As we approached 2022, I felt worried and intimidated. After the last three years studying Come, Follow Me, I felt a close connection with those books of scripture that I simply did not think I would have with the Old Testament. To add to this, I was asked to give a talk about the importance of the Old Testament.
When reflecting on my experiences with the Old Testament, a story came to mind. It was told by M. Russell Ballard in the April 2011 General Conference. A young gold miner came to California and was feeling discouraged by his lack of success. When an older miner told him to keep trying, the young man responded by saying that he wanted the kind of gold nuggets he saw bulging in the experienced miner’s pouch. The older miner laughed and opened the pouch to show, not nuggets, but flecks and flecks of gold that together made a sizeable amount. As I pondered about the Old Testament and my experiences with it, I realized that my testimony is much like these flecks of gold–small moments and scripture verses that together make a grand culmination of spiritual experiences and insights that help me draw closer to God.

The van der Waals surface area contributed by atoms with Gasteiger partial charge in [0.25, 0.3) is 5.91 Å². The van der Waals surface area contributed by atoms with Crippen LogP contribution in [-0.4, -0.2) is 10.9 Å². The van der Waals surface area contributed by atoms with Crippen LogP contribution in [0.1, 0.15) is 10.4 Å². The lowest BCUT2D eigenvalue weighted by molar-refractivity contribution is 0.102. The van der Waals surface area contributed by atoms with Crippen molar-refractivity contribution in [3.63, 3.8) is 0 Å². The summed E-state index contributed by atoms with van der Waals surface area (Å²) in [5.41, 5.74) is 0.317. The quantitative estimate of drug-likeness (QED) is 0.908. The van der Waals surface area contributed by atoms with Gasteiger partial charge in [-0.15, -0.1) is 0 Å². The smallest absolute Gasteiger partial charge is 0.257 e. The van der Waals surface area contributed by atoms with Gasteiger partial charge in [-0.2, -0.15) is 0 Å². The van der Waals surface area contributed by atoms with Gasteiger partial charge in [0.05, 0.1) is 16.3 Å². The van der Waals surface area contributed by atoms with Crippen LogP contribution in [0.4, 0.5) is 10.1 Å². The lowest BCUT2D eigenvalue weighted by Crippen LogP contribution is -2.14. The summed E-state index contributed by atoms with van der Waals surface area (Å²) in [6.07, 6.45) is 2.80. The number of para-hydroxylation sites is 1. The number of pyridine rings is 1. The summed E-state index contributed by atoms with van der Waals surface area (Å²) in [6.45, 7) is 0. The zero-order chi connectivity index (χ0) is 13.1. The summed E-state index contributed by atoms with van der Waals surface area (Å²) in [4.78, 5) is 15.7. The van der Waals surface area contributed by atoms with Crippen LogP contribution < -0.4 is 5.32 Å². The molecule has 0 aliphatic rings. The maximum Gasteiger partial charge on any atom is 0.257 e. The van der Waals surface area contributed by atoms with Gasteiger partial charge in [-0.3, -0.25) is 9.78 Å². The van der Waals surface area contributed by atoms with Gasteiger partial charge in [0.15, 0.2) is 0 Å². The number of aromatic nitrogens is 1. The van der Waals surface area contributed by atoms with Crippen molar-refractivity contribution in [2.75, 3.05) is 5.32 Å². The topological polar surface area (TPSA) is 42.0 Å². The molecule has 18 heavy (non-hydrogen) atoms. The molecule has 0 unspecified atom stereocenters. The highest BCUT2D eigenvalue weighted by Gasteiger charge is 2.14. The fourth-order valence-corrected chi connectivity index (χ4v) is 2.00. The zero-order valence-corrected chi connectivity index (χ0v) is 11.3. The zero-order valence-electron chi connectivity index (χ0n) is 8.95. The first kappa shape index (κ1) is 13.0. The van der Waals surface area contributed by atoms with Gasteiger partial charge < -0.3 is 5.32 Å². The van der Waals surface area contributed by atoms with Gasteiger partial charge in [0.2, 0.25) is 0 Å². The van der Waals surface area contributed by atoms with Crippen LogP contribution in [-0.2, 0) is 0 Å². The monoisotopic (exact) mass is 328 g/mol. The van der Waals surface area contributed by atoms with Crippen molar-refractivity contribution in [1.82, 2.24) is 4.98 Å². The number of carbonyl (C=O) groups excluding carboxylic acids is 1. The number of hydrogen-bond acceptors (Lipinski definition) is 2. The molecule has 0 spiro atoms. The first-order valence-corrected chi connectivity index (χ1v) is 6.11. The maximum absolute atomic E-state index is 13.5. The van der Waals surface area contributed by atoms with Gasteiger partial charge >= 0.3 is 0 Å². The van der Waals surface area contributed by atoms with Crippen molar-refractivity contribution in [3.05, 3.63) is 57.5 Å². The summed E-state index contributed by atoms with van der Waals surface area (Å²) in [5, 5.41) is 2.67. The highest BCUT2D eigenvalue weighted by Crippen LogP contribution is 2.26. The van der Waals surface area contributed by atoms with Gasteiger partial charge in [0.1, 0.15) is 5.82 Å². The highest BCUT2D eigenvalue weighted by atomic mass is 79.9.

I first love that the Old Testament has connections with people across religions and culture, as well as time and history. The story of Moses parting the Red Sea is in all four of our books of scripture, multiple times. It’s like a touchstone for humanity reminding us that God is our Savior. Furthermore, the prophecies and words of God shared within the Old Testament are quoted throughout other books of scripture, especially by our Savior. The same stories that I tell my children, the early Saints and pioneers told their children, and the Nephites told their children, and Christ was told by his parents, and so it is for generations.
The Old Testament gives us names for Jehovah that teach us about his relationship with us. Jesus Christ is identified in the Old Testament as “Immanuel” (see Isaiah 7:114). I love the name Immanuel–God is with us. The following scriptures remind me of how Christ is with me, always.
“Be still, and know that I am God” Psalm 46:10
“The Lord is my light and my salvation; whom shall I fear? the Lord is the strength of my life; of whom shall I be afraid?” Psalm 27:1